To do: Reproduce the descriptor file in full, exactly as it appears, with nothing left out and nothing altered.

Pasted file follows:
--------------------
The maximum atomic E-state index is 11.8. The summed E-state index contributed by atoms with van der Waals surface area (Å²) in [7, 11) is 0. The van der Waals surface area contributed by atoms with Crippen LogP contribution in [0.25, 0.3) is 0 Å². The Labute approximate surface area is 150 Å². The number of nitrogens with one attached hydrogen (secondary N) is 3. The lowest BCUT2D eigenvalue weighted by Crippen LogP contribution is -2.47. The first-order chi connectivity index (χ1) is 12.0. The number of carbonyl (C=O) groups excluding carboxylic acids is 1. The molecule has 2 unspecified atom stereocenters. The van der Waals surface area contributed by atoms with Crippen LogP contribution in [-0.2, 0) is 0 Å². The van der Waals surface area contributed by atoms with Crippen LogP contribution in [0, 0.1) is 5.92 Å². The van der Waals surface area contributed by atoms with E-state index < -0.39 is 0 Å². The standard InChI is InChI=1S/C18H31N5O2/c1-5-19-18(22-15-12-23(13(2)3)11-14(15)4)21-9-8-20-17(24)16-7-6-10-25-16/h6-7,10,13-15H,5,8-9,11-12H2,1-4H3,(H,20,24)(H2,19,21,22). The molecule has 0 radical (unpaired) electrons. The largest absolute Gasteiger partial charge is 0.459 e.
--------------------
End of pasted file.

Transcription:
The maximum atomic E-state index is 11.8. The summed E-state index contributed by atoms with van der Waals surface area (Å²) in [7, 11) is 0. The van der Waals surface area contributed by atoms with Crippen LogP contribution in [0.25, 0.3) is 0 Å². The Labute approximate surface area is 150 Å². The number of nitrogens with one attached hydrogen (secondary N) is 3. The lowest BCUT2D eigenvalue weighted by Crippen LogP contribution is -2.47. The first-order chi connectivity index (χ1) is 12.0. The number of carbonyl (C=O) groups excluding carboxylic acids is 1. The molecule has 2 unspecified atom stereocenters. The van der Waals surface area contributed by atoms with Crippen LogP contribution in [-0.2, 0) is 0 Å². The van der Waals surface area contributed by atoms with Crippen LogP contribution in [0, 0.1) is 5.92 Å². The van der Waals surface area contributed by atoms with E-state index < -0.39 is 0 Å². The standard InChI is InChI=1S/C18H31N5O2/c1-5-19-18(22-15-12-23(13(2)3)11-14(15)4)21-9-8-20-17(24)16-7-6-10-25-16/h6-7,10,13-15H,5,8-9,11-12H2,1-4H3,(H,20,24)(H2,19,21,22). The molecule has 0 radical (unpaired) electrons. The largest absolute Gasteiger partial charge is 0.459 e.